There are people on long term disability benefits who own their homes and do manage, so it is definitely worth investigating. One of the hardest things for me in my work are people who have bought the leasehold without looking at these type of issues and suffer because of it. 

    As I said I don't want to put you off, but I do want you to know and understand what it means.

    @Debbie_Scope any other advice?

    As an individual I stood alone.
    As a member of a group I did things.
    As part of a community I helped to create change!

  • BenefitsTrainingCoBenefitsTrainingCo Member Posts: 2,692 Pioneering

    Hi @rich_hobbs_1

    If you are on income based benefit (such as income related ESA or income support) you may be able to claim the service charge from the DWP, and possibly also the ground rent.

    This will depend on what the service charge is for etc. but they are normally fairly standard, and details should be contained within the Leasehold Agreement or some such document annexed to it.

    You would have to make a written request to the DWP providing full evidence of the charge you are liable for.

    Hope this is of assistance.

    Kind regards,

    Mary

    The Benefits Training Co:
    Paul Bradley
    Michael Chambers
    Will Hadwen
    Sarah Hayle
    Maria Solomon
    David Stickland
  • ash99ash99 Member Posts: 1 Listener
    I WENT TO THE COUNCIL ON MONDAY TO FILL ANEW HOUSEING BENFIT FROM OUT AND I GIVE HIM MY TENANCY AND A LETTER FROM MY CARER HE SED HE MADES A LETTER FROM MY DR TO SAY  THAT I AM DISABELED AND MY ILLNESS I SED IT WOULD COST ME £56 FOR A LETTER FROM MY DR WHAT CAN I DO I CANT AFORD THE BEDROONM TAX  ASHLEY ANDERSON 
  • rich_hobbs_1rich_hobbs_1 Member Posts: 24 Listener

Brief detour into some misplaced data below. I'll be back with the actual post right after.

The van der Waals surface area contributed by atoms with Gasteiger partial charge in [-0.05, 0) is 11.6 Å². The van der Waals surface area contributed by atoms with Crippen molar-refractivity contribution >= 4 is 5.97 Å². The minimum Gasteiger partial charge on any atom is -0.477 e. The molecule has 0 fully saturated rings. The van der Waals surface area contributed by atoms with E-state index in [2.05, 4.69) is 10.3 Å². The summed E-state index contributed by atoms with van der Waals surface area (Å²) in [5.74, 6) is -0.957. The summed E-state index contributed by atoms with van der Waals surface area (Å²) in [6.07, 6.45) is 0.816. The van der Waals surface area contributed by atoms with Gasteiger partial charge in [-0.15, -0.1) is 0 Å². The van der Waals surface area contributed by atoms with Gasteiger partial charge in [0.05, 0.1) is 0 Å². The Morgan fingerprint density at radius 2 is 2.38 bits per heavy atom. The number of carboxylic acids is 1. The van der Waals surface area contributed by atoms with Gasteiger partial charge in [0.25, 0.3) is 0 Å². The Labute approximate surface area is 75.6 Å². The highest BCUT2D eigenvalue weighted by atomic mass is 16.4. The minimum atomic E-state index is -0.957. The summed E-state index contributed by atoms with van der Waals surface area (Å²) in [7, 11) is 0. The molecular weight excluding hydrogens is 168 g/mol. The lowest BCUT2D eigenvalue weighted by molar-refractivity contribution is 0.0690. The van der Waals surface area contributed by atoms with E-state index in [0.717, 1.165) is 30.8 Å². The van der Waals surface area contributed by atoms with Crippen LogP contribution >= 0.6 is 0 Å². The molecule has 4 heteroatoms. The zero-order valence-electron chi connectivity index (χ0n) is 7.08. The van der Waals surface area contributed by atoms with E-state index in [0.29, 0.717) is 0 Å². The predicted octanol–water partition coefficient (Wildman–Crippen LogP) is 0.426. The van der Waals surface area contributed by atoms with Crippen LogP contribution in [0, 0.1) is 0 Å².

Hi Ashley I’m no expert but I can only suggest what I have been told previously this may have changed as it was a while ago  that you don’t have to pay bedroom tax if it’s your own home this I’m not  certain on I’m not a benefits adviser but there are people on scope that are you may want to start a new discussion on the forum asking this it shouldn’t cost you anything to get a letter from your gp it only costs 12 pound to get a copy of your notes which may benefit you better 
  • GeoarkGeoark Member, Scope Volunteer Posts: 1,373 Disability Gamechanger
    @rich_hobbs_1 Bedroom tax only applies to those renting, so leaseholders and freeholders would not be affected.

    As an individual I stood alone.
    As a member of a group I did things.
    As part of a community I helped to create change!

  • rich_hobbs_1rich_hobbs_1 Member Posts: 24 Listener
    Oh ok thanks for the update 
  • BenefitsTrainingCoBenefitsTrainingCo Member Posts: 2,692 Pioneering
    edited February 2018
    Hi ash99,

    If you rent your property and you are claiming Housing Benefit, you can apply for a DHP to cover any shortfall in the rent due to a bedroom tax deduction. You should contact your Local Authority's Housing Benefit department to ask how to apply for this as it will differ in each area.

    Lee
    The Benefits Training Co:
    Paul Bradley
    Michael Chambers
    Will Hadwen
    Sarah Hayle
    Maria Solomon
    David Stickland